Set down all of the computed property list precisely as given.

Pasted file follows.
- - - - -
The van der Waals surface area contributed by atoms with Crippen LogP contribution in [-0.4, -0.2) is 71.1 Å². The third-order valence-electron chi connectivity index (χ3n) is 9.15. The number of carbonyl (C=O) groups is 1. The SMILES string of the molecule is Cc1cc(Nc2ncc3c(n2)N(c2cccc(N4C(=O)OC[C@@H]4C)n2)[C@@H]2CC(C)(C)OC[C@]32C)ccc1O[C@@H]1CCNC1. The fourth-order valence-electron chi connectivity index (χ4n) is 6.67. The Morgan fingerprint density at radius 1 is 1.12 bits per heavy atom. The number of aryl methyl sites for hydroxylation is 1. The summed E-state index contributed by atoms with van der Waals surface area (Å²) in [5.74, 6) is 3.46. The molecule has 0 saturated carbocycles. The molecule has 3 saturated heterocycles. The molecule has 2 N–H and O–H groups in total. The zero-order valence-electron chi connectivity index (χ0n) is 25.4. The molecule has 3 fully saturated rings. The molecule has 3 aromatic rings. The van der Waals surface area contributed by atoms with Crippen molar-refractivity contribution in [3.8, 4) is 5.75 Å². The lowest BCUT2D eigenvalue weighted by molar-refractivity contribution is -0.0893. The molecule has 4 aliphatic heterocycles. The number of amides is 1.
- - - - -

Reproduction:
The van der Waals surface area contributed by atoms with Crippen LogP contribution in [-0.4, -0.2) is 71.1 Å². The third-order valence-electron chi connectivity index (χ3n) is 9.15. The number of carbonyl (C=O) groups is 1. The SMILES string of the molecule is Cc1cc(Nc2ncc3c(n2)N(c2cccc(N4C(=O)OC[C@@H]4C)n2)[C@@H]2CC(C)(C)OC[C@]32C)ccc1O[C@@H]1CCNC1. The fourth-order valence-electron chi connectivity index (χ4n) is 6.67. The Morgan fingerprint density at radius 1 is 1.12 bits per heavy atom. The number of aryl methyl sites for hydroxylation is 1. The summed E-state index contributed by atoms with van der Waals surface area (Å²) in [5.74, 6) is 3.46. The molecule has 0 saturated carbocycles. The molecule has 3 saturated heterocycles. The molecule has 2 N–H and O–H groups in total. The zero-order valence-electron chi connectivity index (χ0n) is 25.4. The molecule has 3 fully saturated rings. The molecule has 3 aromatic rings. The van der Waals surface area contributed by atoms with Crippen molar-refractivity contribution in [3.8, 4) is 5.75 Å². The lowest BCUT2D eigenvalue weighted by molar-refractivity contribution is -0.0893. The molecule has 4 aliphatic heterocycles. The number of amides is 1.